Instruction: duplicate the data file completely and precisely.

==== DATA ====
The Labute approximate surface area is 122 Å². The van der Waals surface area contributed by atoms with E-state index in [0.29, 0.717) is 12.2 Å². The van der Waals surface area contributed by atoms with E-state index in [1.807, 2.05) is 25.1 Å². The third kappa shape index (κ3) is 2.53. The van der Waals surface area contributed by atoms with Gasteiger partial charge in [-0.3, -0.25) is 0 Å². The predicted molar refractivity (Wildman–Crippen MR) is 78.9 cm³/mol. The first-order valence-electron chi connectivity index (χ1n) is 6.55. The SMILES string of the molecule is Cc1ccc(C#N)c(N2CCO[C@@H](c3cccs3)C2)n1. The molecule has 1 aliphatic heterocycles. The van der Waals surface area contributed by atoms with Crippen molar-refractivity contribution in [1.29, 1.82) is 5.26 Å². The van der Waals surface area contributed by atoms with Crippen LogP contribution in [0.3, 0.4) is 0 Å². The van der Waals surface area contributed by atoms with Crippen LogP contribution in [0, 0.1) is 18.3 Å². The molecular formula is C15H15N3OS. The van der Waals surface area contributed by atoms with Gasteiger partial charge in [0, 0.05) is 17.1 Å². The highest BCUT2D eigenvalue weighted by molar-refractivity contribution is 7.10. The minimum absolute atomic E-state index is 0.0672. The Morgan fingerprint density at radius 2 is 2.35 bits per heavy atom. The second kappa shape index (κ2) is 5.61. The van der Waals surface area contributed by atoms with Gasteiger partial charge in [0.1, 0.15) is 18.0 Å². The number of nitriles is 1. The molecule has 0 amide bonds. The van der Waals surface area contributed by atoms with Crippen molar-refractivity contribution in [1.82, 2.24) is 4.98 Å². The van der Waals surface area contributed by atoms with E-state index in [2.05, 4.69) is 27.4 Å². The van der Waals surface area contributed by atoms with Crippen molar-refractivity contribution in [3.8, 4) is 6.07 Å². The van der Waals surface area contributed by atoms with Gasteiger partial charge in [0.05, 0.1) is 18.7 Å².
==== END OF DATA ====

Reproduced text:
The Labute approximate surface area is 122 Å². The van der Waals surface area contributed by atoms with E-state index in [0.29, 0.717) is 12.2 Å². The van der Waals surface area contributed by atoms with E-state index in [1.807, 2.05) is 25.1 Å². The third kappa shape index (κ3) is 2.53. The van der Waals surface area contributed by atoms with Gasteiger partial charge in [-0.3, -0.25) is 0 Å². The predicted molar refractivity (Wildman–Crippen MR) is 78.9 cm³/mol. The first-order valence-electron chi connectivity index (χ1n) is 6.55. The SMILES string of the molecule is Cc1ccc(C#N)c(N2CCO[C@@H](c3cccs3)C2)n1. The molecule has 1 aliphatic heterocycles. The van der Waals surface area contributed by atoms with Crippen molar-refractivity contribution in [1.29, 1.82) is 5.26 Å². The van der Waals surface area contributed by atoms with Crippen LogP contribution in [0.3, 0.4) is 0 Å². The van der Waals surface area contributed by atoms with Crippen LogP contribution in [0, 0.1) is 18.3 Å². The molecular formula is C15H15N3OS. The van der Waals surface area contributed by atoms with Gasteiger partial charge in [0, 0.05) is 17.1 Å². The highest BCUT2D eigenvalue weighted by molar-refractivity contribution is 7.10. The minimum absolute atomic E-state index is 0.0672. The Morgan fingerprint density at radius 2 is 2.35 bits per heavy atom. The second kappa shape index (κ2) is 5.61. The van der Waals surface area contributed by atoms with Gasteiger partial charge in [0.1, 0.15) is 18.0 Å². The number of nitriles is 1. The molecule has 0 amide bonds. The van der Waals surface area contributed by atoms with Crippen molar-refractivity contribution in [1.82, 2.24) is 4.98 Å². The van der Waals surface area contributed by atoms with E-state index in [2.05, 4.69) is 27.4 Å². The van der Waals surface area contributed by atoms with Crippen molar-refractivity contribution in [3.8, 4) is 6.07 Å². The van der Waals surface area contributed by atoms with Gasteiger partial charge in [0.05, 0.1) is 18.7 Å².